Tuesday, July 20th, 2010

AVG (AU/NZ) offers some advice on how to prevent criminals from stealing your identity and your money.

Did you know:
• Almost 6 million Australians are exposed to scams and frauds each year (Australian Bureau of Statistics);
• 800,000 Australians fall victim in some way;
• Almost A$1 billion is lost each year, a good part of which will go out of the Australian economy;
• The Australian Government year-long enquiry into the rapidly growing problem of cyber crime recommended banning people from connecting to the Internet unless they have proper anti-virus software.

Identity theft poses very real dangers which can have a severe impact on your life as well as a knock-on effect on your family and friends. The most worrying aspects of having your identity stolen are that it appears to be relatively easy to do and the consequences of losing your identity in today’s digitally connected world can be appalling.

Lloyd Borrett, Security Evangelist at AVG (AU/NZ), says: “Essentially, identity fraud means criminals using your personal information for monetary gain. This can also mean they are opening bank accounts in your name, redirecting your post to another address or even securing a passport using your personal details.

“So what can you do to prevent the fraudsters getting enough of your details to be able to clone your identity and then wreak havoc with your finances, credit rating and your life? We’ve put together a list of tips to help you stay safe and keep the bad guys at bay.”

1. Don’t throw away anything that contains personal information unless it has been shredded or ripped up to make the document illegible. So shred the following: bank statements, utility bills, application forms, chequebook stubs, card receipts and letters that have personal details. Today a smart burglar wouldn’t bother breaking into your home and taking household goods and personal items. Instead they’d just steal identity-related documents. An even smarter one wouldn’t even break in. They’d just go through your mailbox and rubbish bin.

2. Be aware of phishing phone calls – if someone asks you to give away personal information over the phone, check their details and get a phone number to call the organisation back to check they are legitimate.

3. Be very alert online – phishing attacks are a growing problem. Keep your email address as private as possible and don’t fall for emails asking you for personal information like bank account details, usernames, passwords or credit card details. A legitimate bank or financial institution will never email you asking you to follow a link or asking you for personal details. Report these scam attacks to www.scamwatch.gov.au.

4. Be careful when using social networking sites, as these can be an easy route to snatching your data. You could be giving up your personal details to the bad guys, crooks with fake profiles, or the friends of your friends who you can’t possibly know and trust. When you next log on to social media sites like Facebook and Twitter, check and set the privacy settings on your accounts so that you’re only divulging information to those you truly trust. Please be very circumspect as to what personal information you post on social media web sites.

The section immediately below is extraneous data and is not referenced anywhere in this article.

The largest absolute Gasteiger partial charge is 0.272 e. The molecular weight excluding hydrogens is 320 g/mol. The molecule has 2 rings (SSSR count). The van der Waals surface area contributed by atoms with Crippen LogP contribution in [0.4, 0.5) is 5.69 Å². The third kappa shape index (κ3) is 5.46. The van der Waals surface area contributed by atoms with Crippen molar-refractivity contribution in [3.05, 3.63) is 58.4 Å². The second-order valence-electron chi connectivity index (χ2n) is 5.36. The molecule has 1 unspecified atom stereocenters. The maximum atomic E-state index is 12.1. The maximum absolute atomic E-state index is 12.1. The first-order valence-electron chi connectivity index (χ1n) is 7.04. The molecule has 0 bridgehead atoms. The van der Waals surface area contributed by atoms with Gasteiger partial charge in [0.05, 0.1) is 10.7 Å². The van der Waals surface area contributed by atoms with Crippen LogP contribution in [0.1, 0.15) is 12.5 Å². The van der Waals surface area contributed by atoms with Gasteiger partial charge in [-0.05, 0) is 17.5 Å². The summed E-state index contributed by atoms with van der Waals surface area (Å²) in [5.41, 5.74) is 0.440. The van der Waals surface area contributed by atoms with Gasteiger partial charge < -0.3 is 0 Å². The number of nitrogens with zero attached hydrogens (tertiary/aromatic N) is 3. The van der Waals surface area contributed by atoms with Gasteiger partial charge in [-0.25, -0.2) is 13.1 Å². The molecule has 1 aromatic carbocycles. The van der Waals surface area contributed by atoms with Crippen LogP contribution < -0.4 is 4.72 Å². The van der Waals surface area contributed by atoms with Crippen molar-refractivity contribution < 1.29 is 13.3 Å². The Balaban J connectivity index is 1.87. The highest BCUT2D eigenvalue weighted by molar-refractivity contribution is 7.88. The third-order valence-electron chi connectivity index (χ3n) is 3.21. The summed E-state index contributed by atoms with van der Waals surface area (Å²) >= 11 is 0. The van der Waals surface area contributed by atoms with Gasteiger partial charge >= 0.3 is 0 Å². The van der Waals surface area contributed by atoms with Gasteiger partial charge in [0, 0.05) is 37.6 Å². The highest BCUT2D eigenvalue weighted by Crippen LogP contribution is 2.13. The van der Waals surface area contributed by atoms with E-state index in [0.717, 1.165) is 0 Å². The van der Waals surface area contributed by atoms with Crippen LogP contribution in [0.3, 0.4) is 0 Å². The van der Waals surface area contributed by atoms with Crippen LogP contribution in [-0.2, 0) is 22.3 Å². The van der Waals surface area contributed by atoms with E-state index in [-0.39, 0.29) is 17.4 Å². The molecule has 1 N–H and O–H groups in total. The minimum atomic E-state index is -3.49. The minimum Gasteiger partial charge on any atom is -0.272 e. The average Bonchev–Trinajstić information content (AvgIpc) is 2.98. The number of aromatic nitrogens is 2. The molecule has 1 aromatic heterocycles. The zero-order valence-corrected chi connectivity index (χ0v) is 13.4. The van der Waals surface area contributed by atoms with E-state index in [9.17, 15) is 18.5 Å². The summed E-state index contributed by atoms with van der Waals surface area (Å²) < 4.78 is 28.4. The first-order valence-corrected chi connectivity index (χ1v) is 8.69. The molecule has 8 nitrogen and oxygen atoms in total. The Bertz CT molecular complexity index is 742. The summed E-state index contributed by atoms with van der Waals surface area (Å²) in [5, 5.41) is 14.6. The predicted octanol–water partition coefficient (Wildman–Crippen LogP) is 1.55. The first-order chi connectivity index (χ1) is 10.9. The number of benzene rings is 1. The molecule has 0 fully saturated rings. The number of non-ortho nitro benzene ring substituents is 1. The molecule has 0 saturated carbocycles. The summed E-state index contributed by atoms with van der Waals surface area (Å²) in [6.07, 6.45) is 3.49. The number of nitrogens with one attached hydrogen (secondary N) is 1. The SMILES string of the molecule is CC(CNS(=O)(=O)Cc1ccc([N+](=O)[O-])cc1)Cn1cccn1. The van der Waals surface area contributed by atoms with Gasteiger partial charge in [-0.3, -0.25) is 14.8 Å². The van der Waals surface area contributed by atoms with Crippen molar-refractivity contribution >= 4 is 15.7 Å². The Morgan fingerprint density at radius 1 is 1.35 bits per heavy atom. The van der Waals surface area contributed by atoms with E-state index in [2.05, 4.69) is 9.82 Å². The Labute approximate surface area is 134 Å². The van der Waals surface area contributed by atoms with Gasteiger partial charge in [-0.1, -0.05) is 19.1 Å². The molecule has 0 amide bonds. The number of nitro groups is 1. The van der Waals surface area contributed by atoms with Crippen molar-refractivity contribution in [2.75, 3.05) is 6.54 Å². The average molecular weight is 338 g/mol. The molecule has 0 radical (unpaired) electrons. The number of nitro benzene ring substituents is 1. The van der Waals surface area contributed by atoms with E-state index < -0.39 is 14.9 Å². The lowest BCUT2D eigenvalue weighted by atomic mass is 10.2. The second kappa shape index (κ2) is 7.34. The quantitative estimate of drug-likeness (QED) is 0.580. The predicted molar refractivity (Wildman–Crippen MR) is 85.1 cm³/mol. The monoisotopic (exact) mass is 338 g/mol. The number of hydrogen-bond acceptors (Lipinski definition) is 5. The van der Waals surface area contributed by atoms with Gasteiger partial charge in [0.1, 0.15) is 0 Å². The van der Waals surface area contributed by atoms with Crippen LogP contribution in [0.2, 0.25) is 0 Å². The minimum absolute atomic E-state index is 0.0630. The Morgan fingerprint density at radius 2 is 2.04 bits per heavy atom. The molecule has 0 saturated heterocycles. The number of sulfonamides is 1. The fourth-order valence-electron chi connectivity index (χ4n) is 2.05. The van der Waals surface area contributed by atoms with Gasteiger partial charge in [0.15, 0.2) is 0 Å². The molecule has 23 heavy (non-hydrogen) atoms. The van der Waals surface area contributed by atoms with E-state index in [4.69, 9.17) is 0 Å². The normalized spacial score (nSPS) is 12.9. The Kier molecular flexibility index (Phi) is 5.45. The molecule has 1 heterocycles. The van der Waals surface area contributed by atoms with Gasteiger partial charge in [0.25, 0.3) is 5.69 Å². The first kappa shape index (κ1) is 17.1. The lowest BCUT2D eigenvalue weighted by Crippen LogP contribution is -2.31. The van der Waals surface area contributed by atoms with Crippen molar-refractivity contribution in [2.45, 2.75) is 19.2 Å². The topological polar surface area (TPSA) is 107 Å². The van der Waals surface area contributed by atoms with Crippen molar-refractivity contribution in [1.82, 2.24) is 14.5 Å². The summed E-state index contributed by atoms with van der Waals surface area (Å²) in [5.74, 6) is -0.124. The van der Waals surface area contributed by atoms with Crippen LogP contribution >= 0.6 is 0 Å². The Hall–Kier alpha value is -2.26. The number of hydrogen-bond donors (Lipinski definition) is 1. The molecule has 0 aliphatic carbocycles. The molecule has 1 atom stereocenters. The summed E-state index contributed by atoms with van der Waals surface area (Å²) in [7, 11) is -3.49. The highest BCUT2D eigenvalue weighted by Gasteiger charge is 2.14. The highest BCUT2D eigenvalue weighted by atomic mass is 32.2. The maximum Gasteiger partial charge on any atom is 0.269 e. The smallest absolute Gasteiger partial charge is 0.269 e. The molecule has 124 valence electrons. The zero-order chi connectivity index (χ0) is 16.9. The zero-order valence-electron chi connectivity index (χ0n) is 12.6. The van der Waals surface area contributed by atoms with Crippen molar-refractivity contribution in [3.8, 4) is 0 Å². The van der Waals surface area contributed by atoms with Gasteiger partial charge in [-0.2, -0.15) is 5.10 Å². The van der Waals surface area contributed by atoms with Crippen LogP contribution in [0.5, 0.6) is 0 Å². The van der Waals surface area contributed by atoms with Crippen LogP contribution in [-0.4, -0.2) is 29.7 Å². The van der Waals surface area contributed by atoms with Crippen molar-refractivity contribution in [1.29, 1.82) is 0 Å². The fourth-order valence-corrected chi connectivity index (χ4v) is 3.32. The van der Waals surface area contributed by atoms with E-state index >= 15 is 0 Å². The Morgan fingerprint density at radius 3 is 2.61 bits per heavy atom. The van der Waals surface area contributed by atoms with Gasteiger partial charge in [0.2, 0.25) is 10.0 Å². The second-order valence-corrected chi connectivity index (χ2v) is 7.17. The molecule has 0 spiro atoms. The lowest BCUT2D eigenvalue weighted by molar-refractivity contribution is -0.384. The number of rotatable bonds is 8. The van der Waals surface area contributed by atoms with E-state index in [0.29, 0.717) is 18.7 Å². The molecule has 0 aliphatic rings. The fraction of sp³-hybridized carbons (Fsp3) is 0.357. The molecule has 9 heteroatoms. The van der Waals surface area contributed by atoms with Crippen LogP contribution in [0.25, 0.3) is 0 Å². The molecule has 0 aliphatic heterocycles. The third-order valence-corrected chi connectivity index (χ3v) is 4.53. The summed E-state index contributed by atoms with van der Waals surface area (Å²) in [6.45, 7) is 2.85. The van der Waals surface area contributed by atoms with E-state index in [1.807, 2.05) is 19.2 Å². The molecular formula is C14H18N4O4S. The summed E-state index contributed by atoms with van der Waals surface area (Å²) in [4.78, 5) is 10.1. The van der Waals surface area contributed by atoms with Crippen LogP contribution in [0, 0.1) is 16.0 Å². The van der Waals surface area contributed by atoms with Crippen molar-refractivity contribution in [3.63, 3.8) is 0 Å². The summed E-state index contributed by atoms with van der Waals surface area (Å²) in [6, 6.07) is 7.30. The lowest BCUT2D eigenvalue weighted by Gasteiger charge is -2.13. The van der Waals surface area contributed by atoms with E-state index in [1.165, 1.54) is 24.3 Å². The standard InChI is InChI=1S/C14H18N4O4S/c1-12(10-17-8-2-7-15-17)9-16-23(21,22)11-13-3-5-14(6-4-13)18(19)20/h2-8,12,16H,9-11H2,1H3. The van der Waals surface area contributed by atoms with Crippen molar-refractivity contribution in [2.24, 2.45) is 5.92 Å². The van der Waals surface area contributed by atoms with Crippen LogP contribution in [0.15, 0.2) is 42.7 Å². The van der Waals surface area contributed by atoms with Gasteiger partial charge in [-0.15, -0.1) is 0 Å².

5. Always go directly to web sites asking for personal information rather than clicking on links in an email or web site page.

6. Only conduct an internet transaction if you are sure the web site is valid and secure. The rise of the internet has created a playing field for fraudsters - always ensure a web site is secure before providing personal details or account information.

7. Remember to set strong passwords. Last year, 20,000 Yahoo, AOL and Hotmail passwords were hacked only to find the most popular password was 123456. Try to use a combination of letters and numbers and change your passwords regularly.

8. Monitor your credit card and/or bank statements and look for suspicious transactions. Also check your credit status regularly; this way you’ll be aware who is doing credit searches on you and if any new accounts have been set up in your name. Contact Veda Advantage or Dun & Bradstreet to get a copy of your credit file.

9. If you move house then have your post forwarded for at least six months to prevent important mail with personal details landing on someone else’s doormat.

10. Go with your gut feel. If it sounds too good to be true then it probably is. If you’re suspicious as to whether an offer or request is genuine then get independent advice from a trusted advisor, family member or friend.

And if you suspect fraudulent activity then act fast and contact your bank, credit card, store cards, utility and phone companies so they can monitor irregular activity. Too hard? Then get an agency such as Secure Sentinel to help you resolve the situation.

Borrett says, “If you follow these simple steps and are vigilant it could save you lots of money and hours of wasted time cancelling cards and chasing up your bank to reclaim the stolen cash. You also may want to consider buying AVG Identity Protection, which sits on top of your existing anti-virus, shielding your passwords, credit card numbers, and other digital valuables from prying eyes. Even better, get a complete security suite solution like AVG Internet Security for total protection.”

AVG (AU/NZ) has a comprehensive range of security tips on its web site at http://www.avg.com.au/resources/security-tips/

Contact Profile


AVG, Identity theft, internet security, cyber-crime



More Formats